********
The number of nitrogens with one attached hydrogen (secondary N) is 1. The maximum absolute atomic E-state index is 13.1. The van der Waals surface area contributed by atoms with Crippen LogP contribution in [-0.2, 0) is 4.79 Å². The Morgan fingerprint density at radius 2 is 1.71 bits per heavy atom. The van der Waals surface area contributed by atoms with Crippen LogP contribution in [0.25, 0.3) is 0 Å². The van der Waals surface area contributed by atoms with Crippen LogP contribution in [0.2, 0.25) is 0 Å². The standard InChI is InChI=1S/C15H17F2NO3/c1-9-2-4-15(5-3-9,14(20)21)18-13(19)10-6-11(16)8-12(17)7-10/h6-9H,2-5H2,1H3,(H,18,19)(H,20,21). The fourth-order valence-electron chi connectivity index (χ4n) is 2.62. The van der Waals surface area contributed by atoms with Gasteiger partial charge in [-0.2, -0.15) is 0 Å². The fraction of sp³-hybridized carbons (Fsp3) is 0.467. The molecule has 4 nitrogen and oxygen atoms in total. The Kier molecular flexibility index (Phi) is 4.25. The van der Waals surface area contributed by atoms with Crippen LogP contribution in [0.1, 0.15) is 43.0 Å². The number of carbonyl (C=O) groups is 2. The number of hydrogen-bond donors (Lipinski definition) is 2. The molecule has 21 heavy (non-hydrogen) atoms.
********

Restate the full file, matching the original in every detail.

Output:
The number of nitrogens with one attached hydrogen (secondary N) is 1. The maximum absolute atomic E-state index is 13.1. The van der Waals surface area contributed by atoms with Crippen LogP contribution in [-0.2, 0) is 4.79 Å². The Morgan fingerprint density at radius 2 is 1.71 bits per heavy atom. The van der Waals surface area contributed by atoms with Crippen LogP contribution in [0.25, 0.3) is 0 Å². The van der Waals surface area contributed by atoms with Crippen LogP contribution in [0.2, 0.25) is 0 Å². The standard InChI is InChI=1S/C15H17F2NO3/c1-9-2-4-15(5-3-9,14(20)21)18-13(19)10-6-11(16)8-12(17)7-10/h6-9H,2-5H2,1H3,(H,18,19)(H,20,21). The fourth-order valence-electron chi connectivity index (χ4n) is 2.62. The van der Waals surface area contributed by atoms with Gasteiger partial charge in [-0.2, -0.15) is 0 Å². The fraction of sp³-hybridized carbons (Fsp3) is 0.467. The molecule has 4 nitrogen and oxygen atoms in total. The Kier molecular flexibility index (Phi) is 4.25. The van der Waals surface area contributed by atoms with Crippen LogP contribution in [0.1, 0.15) is 43.0 Å². The number of carbonyl (C=O) groups is 2. The number of hydrogen-bond donors (Lipinski definition) is 2. The molecule has 21 heavy (non-hydrogen) atoms.